“Though usually regarded as a result of trying to give too much, burnout…results from trying to give what I do not possess–the ultimate in giving too little.  Burnout is the state of emptiness to be sure, but it does not result from giving all I have; it merely reveals the nothingness from which I was trying to give in the first place”

–Parker Palmer, Let Your Life Speak, 49

Conclusions: Starting With Now

A book by Anthony de Mello, Wellsprings (Doubleday: New York.  1986) begins with a spiritual exercise called “Conclusions” (14-15).

The spiritual life requires courageous ventures into what is new, unknown, and uncomfortable. There, in the process of discovery, meaning is to be found–or rather, created. Faith is about trust founded on remembering how God has been with us in the past, so we have courage as we follow the Holy Spirit into the new life God is creating through us in the present.

Here is de Mello’s spiritual exercise for new beginnings.

Pr Craig

I imagine that today I am to die.
I ask for some time alone and write down for my friends a sort of testament for which the points that follow could serve as chapter titles.
1.  These things I have loved in life:
Things I tasted,
looked at,
2.  These experiences I have cherished:
3. These ideas have brought me liberation:
4.  These beliefs I have outgrown:
5.  These convictions I have lived by:
6.  These are the things I have lived for:
7.  These insights I have gained in the school of life:
Insights into God,
the world,
human nature,
Jesus Christ,
8.  These risks I took,
these dangers I have courted:
9.  These sufferings have seasoned me:
10.  These lessons life has taught me:
11.  These influences have shaped my life (persons, occupations, books, events):
12.  These scripture texts have lit my path:
13.  These things I regret about my life:
14.  These things are my life’s achievements:
15.  These persons are enshrined within my heart:
16.  These are my unfulfilled desires:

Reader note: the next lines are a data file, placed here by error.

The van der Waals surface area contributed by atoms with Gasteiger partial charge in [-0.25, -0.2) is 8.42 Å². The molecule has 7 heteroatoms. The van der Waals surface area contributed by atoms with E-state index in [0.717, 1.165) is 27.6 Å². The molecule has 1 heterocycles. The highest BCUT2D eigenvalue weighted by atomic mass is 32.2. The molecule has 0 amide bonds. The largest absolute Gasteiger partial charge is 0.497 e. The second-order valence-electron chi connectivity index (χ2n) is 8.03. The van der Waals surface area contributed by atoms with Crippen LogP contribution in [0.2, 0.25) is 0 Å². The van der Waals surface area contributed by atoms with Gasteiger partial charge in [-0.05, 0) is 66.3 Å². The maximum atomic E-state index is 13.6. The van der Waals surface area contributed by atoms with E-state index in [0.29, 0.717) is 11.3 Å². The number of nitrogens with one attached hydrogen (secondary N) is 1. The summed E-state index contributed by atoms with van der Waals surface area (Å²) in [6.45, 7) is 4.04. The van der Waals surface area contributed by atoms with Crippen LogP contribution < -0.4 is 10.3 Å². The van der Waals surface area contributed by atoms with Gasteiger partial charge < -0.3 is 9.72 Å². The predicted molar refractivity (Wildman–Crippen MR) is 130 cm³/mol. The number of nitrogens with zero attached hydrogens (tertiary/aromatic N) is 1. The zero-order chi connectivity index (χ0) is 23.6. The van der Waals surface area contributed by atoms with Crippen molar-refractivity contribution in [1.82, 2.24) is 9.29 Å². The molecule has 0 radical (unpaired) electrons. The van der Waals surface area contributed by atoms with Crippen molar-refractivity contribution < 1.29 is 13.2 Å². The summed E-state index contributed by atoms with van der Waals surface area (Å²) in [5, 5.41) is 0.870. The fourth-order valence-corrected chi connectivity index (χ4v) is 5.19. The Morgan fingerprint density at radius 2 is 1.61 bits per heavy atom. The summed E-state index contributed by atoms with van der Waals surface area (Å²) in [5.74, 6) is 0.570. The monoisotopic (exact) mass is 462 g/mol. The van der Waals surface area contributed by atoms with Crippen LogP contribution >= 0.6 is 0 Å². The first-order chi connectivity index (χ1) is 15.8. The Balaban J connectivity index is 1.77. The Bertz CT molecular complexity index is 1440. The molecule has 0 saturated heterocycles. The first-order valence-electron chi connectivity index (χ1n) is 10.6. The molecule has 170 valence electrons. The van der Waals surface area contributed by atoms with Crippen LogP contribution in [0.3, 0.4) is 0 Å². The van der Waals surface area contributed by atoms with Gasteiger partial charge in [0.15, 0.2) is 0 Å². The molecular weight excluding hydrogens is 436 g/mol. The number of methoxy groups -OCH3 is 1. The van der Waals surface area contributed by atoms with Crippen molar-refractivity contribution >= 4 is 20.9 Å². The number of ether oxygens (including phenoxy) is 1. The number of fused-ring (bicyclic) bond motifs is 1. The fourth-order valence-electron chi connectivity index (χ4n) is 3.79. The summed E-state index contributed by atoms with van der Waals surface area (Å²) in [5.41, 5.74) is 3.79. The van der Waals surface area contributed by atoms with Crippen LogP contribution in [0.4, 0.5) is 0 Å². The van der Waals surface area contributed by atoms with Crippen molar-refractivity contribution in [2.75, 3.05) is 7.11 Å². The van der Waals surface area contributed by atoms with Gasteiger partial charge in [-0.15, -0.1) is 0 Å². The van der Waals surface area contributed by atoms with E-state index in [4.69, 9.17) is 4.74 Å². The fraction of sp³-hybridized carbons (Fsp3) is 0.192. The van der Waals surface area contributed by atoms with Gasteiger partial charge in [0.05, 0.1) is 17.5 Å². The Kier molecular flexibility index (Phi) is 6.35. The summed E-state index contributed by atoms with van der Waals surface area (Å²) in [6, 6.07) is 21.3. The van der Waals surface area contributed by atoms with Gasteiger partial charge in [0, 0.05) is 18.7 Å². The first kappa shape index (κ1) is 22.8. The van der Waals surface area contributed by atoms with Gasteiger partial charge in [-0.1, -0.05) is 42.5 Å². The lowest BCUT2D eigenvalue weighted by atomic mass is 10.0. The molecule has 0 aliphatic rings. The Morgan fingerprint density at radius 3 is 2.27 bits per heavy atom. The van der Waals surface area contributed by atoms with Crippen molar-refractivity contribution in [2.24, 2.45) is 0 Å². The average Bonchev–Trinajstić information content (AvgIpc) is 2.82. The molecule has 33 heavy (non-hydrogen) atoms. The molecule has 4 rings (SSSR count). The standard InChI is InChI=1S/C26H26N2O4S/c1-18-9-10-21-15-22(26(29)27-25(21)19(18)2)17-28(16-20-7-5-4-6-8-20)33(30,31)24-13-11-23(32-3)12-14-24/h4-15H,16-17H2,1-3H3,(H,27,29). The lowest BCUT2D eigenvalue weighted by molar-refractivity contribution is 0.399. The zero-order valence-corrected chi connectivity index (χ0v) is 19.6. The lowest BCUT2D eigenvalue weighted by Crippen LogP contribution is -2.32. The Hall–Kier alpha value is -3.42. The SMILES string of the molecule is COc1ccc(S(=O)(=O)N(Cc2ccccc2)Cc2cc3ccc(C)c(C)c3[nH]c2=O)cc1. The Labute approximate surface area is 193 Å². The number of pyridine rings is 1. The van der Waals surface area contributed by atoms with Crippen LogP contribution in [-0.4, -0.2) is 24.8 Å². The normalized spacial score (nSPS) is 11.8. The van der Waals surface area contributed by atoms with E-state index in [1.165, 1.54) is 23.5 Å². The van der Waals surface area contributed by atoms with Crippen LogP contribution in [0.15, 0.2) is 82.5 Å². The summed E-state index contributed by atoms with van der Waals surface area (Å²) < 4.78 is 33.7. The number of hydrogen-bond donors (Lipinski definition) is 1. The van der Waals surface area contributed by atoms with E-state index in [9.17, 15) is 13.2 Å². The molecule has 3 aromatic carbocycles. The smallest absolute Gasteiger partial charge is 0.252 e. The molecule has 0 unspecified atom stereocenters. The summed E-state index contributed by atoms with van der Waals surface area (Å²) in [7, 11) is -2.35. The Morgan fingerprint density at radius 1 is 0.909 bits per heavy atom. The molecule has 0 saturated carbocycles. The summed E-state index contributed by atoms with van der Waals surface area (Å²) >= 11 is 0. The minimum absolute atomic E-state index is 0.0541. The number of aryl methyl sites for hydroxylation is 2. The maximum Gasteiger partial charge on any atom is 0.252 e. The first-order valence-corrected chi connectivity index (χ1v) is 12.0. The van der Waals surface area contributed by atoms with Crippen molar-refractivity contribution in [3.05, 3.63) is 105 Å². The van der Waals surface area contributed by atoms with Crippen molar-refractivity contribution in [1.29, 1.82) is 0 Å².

I choose an ending for this document:
a poem–my own or someone else’s;
or a prayer;
a sketch
or a picture from a magazine;
a scripture text;
or anything that I judge would be
an apt conclusion to my testament.

Trout Skin

Trout slip through the water and the water doesn’t touch them.  They have a slime, a film, which protects them.  There is an ichthyological name for it: mucoprotein coating.  This coating contains enzymes and antibodies that fight infection.  When even a small portion of this coating is compromised, fish bleed essential electrolytes into the water.

This slime coat is what stinks on your hands after you have touched a fish.

When you love trout as I do, you handle them gently so as not to mar their delicate, essential protection.

Before you touch a trout, you dip your hands in the stream as if it is holy water, gathering enough water to make your hands a font. Your touch does not injure; it anoints.

In that moment, there is but one thought in your mind: release. 

If you practice enough–and if you love trout you will practice–you can release a trout without touching it at all.  It doesn’t happen every time, but if you keep the trout on the line just long enough, and if you use barbless hooks, and if you are focused on the fish so that you become one with it for the brief time of your connection with it, then you can reach down, grasp the fly, and remove the hook without even touching the fish.

Often, the fish will swim behind your waders, breathing, regaining strength.  You wait and watch, yet the trout disappears like a dream.

Effortlessly, silently, it glides into deep waters.